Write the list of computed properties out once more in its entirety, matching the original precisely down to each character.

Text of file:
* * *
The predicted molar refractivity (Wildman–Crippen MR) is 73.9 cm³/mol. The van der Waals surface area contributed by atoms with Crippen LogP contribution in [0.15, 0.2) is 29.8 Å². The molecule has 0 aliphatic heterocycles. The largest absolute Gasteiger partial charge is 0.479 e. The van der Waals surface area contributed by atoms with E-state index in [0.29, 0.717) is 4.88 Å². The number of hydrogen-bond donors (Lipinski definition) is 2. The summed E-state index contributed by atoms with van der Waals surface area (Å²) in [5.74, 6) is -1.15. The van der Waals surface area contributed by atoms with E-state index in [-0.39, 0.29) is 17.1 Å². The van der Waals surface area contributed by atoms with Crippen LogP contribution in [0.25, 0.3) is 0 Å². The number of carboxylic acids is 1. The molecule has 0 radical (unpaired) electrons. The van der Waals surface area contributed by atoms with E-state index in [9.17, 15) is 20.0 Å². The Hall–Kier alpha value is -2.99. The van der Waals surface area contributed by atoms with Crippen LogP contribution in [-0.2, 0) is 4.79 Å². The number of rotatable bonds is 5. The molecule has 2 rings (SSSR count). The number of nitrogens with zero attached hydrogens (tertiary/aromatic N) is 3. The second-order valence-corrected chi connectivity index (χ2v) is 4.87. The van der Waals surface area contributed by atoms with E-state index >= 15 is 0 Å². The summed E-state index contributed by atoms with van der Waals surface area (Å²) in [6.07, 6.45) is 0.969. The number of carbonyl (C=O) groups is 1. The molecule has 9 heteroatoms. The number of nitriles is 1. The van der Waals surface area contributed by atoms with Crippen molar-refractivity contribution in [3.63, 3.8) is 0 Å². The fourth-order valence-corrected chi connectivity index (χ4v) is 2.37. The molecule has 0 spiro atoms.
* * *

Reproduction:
The predicted molar refractivity (Wildman–Crippen MR) is 73.9 cm³/mol. The van der Waals surface area contributed by atoms with Crippen LogP contribution in [0.15, 0.2) is 29.8 Å². The molecule has 0 aliphatic heterocycles. The largest absolute Gasteiger partial charge is 0.479 e. The van der Waals surface area contributed by atoms with E-state index in [0.29, 0.717) is 4.88 Å². The number of hydrogen-bond donors (Lipinski definition) is 2. The summed E-state index contributed by atoms with van der Waals surface area (Å²) in [5.74, 6) is -1.15. The van der Waals surface area contributed by atoms with E-state index in [-0.39, 0.29) is 17.1 Å². The van der Waals surface area contributed by atoms with Crippen LogP contribution in [0.25, 0.3) is 0 Å². The number of carboxylic acids is 1. The molecule has 0 radical (unpaired) electrons. The van der Waals surface area contributed by atoms with E-state index in [9.17, 15) is 20.0 Å². The Hall–Kier alpha value is -2.99. The van der Waals surface area contributed by atoms with Crippen LogP contribution in [-0.2, 0) is 4.79 Å². The number of rotatable bonds is 5. The molecule has 2 rings (SSSR count). The number of nitrogens with zero attached hydrogens (tertiary/aromatic N) is 3. The second-order valence-corrected chi connectivity index (χ2v) is 4.87. The van der Waals surface area contributed by atoms with E-state index >= 15 is 0 Å². The summed E-state index contributed by atoms with van der Waals surface area (Å²) in [6.07, 6.45) is 0.969. The number of carbonyl (C=O) groups is 1. The molecule has 9 heteroatoms. The number of nitriles is 1. The van der Waals surface area contributed by atoms with Crippen molar-refractivity contribution in [3.63, 3.8) is 0 Å². The fourth-order valence-corrected chi connectivity index (χ4v) is 2.37. The molecule has 0 spiro atoms.